The DARPA projects mentioned are all real:

Quantum Entanglement Science and Technology. It was started in 2008 at the DARPA Microsystems Technology Office, MTO. Its predecessor, QuIST, was the agency’s first foray into quantum data sciences. The project is looking at a wide range of things: secure quantum communications, quantum machine learning, game theory using quantum mechanics, quantum image processing, quantum radar and metrology, and even entanglement-assisted gravitomagnetic interferometry. The group has gone as far as applying entanglement principles to an old CIA initiative: remote sensing. QuEST is just the tip of the iceberg.

A DARPA initiative to examine quantum effects in biological environments.

A project that’s building new types of quantum repeaters that could one day form the backbone of a new quantum internet.

DARPA Facilities
DARPA’s administrative headquarters is located on North Randolph Street in Arlington, Virginia.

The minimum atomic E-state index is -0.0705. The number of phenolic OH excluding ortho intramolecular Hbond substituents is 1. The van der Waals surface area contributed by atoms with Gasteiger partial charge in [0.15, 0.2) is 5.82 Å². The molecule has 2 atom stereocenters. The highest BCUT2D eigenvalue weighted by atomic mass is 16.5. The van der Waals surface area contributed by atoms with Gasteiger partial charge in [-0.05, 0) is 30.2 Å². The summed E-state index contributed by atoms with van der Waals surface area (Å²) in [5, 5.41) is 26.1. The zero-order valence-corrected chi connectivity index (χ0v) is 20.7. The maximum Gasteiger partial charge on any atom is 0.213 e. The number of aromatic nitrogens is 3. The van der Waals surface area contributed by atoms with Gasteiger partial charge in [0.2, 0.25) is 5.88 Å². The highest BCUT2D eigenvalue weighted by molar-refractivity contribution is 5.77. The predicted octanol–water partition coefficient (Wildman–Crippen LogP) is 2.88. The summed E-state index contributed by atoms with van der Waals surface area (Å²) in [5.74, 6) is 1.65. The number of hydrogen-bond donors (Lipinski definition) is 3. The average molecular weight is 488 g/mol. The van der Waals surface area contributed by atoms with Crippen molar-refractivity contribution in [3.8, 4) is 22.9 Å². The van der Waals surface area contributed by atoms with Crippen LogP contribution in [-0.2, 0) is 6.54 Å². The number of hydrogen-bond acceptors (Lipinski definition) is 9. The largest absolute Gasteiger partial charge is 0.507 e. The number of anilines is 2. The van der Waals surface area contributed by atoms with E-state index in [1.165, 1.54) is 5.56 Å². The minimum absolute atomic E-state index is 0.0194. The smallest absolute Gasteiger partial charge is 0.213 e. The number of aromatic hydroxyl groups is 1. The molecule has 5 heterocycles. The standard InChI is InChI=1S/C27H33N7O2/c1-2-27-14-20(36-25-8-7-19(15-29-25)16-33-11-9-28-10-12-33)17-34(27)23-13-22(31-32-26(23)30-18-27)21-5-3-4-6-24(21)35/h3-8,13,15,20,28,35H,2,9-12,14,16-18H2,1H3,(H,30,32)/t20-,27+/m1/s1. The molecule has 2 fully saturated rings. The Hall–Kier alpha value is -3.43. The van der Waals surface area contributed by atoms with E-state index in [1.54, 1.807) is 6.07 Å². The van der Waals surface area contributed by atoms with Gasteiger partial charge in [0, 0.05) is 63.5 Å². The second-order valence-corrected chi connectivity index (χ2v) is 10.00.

It does not have a location Navy Yard neighborhood in southeast Washington, DC.

However, the tweets shown in the book are real:

DARPA tweet posted August 28, 2019:

Attention, city dwellers! We're interested in identifying university-owned or commercially managed underground urban tunnels & facilities able to host research & experimentation. https:go.usa.gov/xVWCn
It’s short notice … We’re asking for responses by Aug. 30 at 5:00 PM ET.

And a subsequent tweet:

The ideal space would be a human-made underground environment spanning several city blocks w/ complex layout & multiple stories, including atriums, tunnels & stairwells. Spaces that are currently closed off from pedestrians or can be temporarily used for testing are of interest.